Scott Brown is the Most _________* Man In America

*Fill in the blank. He’ll be whoever you want him to be.

He has said he made up to $1,200 a day (about $2,400 today) working thousands of shoots. But he did more than passively pose. He drove to clubs in Boston that paid him appearance fees to autograph his bare-chested likeness for the clamoring women in the crowd. “You can’t imagine how much flak he received from us,” says Bruce Cerullo, a lifelong friend. Yet the money paid Brown’s way through Boston College Law, what he really wanted. And somewhere amid the flashing bulbs of all those shoots he met another model, Gail Huff, an aspiring TV reporter who would become his wife. And they would raise two daughters, Ayla and Arianna. And despite how busy Brown’s life as a real estate lawyer, state rep, and then state senator became, he made it home for dinner, traveled to Ayla’s basketball games, and cuddled up with Arianna for their regular movie night. Brown had the discipline to be the father he’d never had.


The best — and worst — that can be said of Brown is that he is a fiscally conservative, socially conscious moderate, with asterisks. He’s consistently voted for stem cell research, for business tax cuts, and — this is where his moderate leanings collapse — against gay marriage. In 2007, three full years after gay marriage became law in Massachusetts, Brown was still trying to outlaw it. He voted to put a measure on a ballot banning future same-sex marriages, according to state Senate journals. (The measure was overwhelmingly defeated.)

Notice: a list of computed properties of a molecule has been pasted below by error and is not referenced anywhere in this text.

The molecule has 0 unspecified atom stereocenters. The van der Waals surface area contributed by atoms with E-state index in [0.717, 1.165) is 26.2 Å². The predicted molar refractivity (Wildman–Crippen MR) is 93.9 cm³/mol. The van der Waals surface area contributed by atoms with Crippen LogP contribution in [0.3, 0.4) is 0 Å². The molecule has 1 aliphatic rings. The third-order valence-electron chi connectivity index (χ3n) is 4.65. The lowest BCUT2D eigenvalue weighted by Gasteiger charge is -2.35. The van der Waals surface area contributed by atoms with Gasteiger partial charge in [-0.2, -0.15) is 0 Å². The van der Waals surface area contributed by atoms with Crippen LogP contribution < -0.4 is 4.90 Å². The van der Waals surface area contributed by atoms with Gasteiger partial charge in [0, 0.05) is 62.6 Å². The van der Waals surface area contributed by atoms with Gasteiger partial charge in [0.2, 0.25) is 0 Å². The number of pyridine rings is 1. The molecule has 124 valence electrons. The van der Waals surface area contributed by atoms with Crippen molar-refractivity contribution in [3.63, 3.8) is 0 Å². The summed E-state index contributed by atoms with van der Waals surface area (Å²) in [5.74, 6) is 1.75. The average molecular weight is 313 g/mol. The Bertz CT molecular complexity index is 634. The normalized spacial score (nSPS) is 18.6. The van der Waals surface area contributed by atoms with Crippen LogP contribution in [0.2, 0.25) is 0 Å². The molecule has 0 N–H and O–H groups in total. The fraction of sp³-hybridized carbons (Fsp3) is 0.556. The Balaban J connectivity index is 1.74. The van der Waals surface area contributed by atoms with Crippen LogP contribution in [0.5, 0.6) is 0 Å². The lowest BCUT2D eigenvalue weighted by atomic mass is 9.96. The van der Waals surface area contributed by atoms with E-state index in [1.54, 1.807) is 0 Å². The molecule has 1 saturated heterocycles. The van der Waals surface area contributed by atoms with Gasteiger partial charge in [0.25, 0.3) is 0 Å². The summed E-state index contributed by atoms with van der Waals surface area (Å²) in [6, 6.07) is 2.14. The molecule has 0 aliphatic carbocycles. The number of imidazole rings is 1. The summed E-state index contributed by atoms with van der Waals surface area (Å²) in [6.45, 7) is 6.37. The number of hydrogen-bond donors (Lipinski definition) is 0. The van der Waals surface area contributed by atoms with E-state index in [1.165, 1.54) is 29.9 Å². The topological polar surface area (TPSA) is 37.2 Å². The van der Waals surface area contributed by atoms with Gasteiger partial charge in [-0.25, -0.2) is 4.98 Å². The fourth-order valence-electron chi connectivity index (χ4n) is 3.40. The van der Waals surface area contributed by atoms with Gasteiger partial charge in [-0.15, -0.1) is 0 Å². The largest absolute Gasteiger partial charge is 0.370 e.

With the help of InstaTrac, a voting-record service on Beacon Hill, Boston has compiled Brown’s complete 11-year voting record as a state representative and state senator. All told, he voted with Republican leadership 89 percent of the time. But he is not a “lockstep Republican,” as the Democrats labeled him during the U.S. Senate race: He’s pro-choice, for instance, and has voted for numerous environmental measures. In fact, the Massachusetts League of Environmental Voters gave Brown an 82 percent favorability rating in 2008 — higher than some Democrats. Brown now says his 2008 vote for a signature cap-and-trade system, which basically offers companies financial incentives for capping emissions and then trades the offsets on an open market, was a bad one.